Importance of Human Resources and Management
Organizational competitiveness lies within the capabilities of employees and the processes used to recruit, train, develop, and manage the human resources that contribute to the bottom line of our organizations. The idea that human resource management has some utility within organizations, beyond satisfying regulatory agencies and employees, is not new. In fact, the belief that individual employee performance has implications for firm-level outcomes has been prevalent among academics and practitioners for many years (Huselid, 1995).
However, introduction of the knowledge worker, increased communication due to technology, and the ever-growing global economy has created an increased focus on the best ways to manage human resources within organizations. All organizations find themselves in a growing global competitive market since entering the 21st Century. The days of simple job tasks and market domination are clearly over. The shift from an industrial to a knowledge society and the rise of human capital have created and environment that challenges organizations to stay competitive.
The last two decades have been met with a substantial increase in awareness concerning the value of human resources in business (Luoma, 2000). Kontoghiorghes (2003) noted that organizations realize that to be successful and competitive they must continuously improve the way they organize and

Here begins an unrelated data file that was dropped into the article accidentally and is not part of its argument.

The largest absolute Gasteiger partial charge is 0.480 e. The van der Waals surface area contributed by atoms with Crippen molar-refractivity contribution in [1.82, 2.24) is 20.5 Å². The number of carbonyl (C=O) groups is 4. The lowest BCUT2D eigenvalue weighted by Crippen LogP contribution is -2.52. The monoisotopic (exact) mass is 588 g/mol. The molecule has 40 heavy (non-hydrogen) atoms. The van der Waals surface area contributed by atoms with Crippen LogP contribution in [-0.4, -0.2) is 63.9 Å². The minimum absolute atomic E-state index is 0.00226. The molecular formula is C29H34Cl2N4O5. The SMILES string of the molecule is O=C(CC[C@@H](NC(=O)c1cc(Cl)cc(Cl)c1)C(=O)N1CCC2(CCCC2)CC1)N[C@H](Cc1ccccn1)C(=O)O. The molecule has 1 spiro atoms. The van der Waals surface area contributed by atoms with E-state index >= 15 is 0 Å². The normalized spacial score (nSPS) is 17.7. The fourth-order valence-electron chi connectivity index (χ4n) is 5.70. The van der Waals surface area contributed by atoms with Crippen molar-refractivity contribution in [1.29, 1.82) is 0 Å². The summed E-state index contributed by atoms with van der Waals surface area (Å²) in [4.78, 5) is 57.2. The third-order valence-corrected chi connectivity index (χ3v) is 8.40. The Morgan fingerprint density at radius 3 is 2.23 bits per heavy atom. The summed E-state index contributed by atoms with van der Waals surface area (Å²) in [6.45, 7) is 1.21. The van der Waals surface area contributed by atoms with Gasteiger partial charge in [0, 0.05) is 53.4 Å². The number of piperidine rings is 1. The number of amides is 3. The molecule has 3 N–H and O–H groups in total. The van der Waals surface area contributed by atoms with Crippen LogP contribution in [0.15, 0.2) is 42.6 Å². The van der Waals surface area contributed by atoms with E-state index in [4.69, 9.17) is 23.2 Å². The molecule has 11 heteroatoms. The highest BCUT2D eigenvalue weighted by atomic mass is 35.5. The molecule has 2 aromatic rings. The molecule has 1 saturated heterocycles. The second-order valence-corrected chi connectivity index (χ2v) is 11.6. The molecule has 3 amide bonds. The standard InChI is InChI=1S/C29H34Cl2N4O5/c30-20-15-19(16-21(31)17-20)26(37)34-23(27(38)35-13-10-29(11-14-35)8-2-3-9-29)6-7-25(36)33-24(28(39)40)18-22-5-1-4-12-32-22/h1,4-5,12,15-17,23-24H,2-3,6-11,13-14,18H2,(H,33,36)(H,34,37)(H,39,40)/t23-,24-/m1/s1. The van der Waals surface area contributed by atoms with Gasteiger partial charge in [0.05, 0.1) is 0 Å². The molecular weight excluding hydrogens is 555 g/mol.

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28). Changing demographics, globalization, recent skills gaps, and worker shortages have had a profound effect on our nation’s ability to maintain its competitiveness. Without a well trained and well prepared labor force, businesses lose the ability to compete both nationally and internationally, resulting in decreased economic success (Laprade, 2005).
Rapidly advancing technology has also contributed to this constant state of change; change that is requiring organizations to identify and implement new strategies to recruit, acquire, and develop employees that will ultimately add to the value of the organization (Luoma, 2000). Employees must possess a wide variety of workplace skills and competencies that will allow them to work with advanced technologies and function in today’s high performing organizations.
These skills may include: reading, writing, math, computer and software knowledge, problem solving, critical thinking, ability to participate in meetings, and report writing. Once an organization successfully recruits and hires employees that meet the basic skill and knowledge requirements of the position, there must be organizational processes in place that motivate and develop employees to perform their jobs to the best of their ability, add to the financial success of the organization, and increase the organizations competitive advantage. (Hatch and Dyer, 2004)